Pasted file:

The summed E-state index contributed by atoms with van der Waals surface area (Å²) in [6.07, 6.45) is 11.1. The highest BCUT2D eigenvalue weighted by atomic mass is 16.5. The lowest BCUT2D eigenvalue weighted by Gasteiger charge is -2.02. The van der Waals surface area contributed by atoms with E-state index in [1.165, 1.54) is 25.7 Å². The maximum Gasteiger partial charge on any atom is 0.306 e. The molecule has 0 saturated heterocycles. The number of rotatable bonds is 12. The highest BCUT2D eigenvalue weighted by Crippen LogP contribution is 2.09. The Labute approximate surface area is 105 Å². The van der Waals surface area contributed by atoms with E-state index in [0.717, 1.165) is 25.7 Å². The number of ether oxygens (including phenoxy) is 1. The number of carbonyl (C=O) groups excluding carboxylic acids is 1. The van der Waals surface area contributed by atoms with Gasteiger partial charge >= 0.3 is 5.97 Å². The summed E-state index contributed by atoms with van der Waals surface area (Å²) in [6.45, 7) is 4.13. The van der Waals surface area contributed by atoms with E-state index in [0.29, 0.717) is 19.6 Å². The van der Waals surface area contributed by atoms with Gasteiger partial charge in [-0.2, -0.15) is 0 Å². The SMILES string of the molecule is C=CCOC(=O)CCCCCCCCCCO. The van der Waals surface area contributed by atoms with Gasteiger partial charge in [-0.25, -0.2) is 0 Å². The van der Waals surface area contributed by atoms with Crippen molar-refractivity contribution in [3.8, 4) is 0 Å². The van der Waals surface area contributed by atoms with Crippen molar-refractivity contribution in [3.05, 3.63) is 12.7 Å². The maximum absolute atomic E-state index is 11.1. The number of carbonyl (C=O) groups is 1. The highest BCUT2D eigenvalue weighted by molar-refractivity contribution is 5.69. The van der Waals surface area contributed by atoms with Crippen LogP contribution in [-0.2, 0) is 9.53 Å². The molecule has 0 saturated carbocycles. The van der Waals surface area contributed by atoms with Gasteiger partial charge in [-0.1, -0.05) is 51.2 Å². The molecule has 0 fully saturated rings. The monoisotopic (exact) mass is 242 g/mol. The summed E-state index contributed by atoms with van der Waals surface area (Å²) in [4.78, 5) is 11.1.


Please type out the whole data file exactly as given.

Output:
The summed E-state index contributed by atoms with van der Waals surface area (Å²) in [6.07, 6.45) is 11.1. The highest BCUT2D eigenvalue weighted by atomic mass is 16.5. The lowest BCUT2D eigenvalue weighted by Gasteiger charge is -2.02. The van der Waals surface area contributed by atoms with E-state index in [1.165, 1.54) is 25.7 Å². The maximum Gasteiger partial charge on any atom is 0.306 e. The molecule has 0 saturated heterocycles. The number of rotatable bonds is 12. The highest BCUT2D eigenvalue weighted by Crippen LogP contribution is 2.09. The Labute approximate surface area is 105 Å². The van der Waals surface area contributed by atoms with E-state index in [0.717, 1.165) is 25.7 Å². The number of ether oxygens (including phenoxy) is 1. The number of carbonyl (C=O) groups excluding carboxylic acids is 1. The van der Waals surface area contributed by atoms with Gasteiger partial charge >= 0.3 is 5.97 Å². The summed E-state index contributed by atoms with van der Waals surface area (Å²) in [6.45, 7) is 4.13. The van der Waals surface area contributed by atoms with E-state index in [0.29, 0.717) is 19.6 Å². The van der Waals surface area contributed by atoms with Gasteiger partial charge in [-0.2, -0.15) is 0 Å². The SMILES string of the molecule is C=CCOC(=O)CCCCCCCCCCO. The van der Waals surface area contributed by atoms with Gasteiger partial charge in [-0.25, -0.2) is 0 Å². The van der Waals surface area contributed by atoms with Crippen molar-refractivity contribution in [3.8, 4) is 0 Å². The van der Waals surface area contributed by atoms with Crippen molar-refractivity contribution in [3.05, 3.63) is 12.7 Å². The maximum absolute atomic E-state index is 11.1. The number of carbonyl (C=O) groups is 1. The highest BCUT2D eigenvalue weighted by molar-refractivity contribution is 5.69. The van der Waals surface area contributed by atoms with Crippen LogP contribution in [-0.2, 0) is 9.53 Å². The molecule has 0 saturated carbocycles. The van der Waals surface area contributed by atoms with Gasteiger partial charge in [-0.1, -0.05) is 51.2 Å². The molecule has 0 fully saturated rings. The monoisotopic (exact) mass is 242 g/mol. The summed E-state index contributed by atoms with van der Waals surface area (Å²) in [4.78, 5) is 11.1.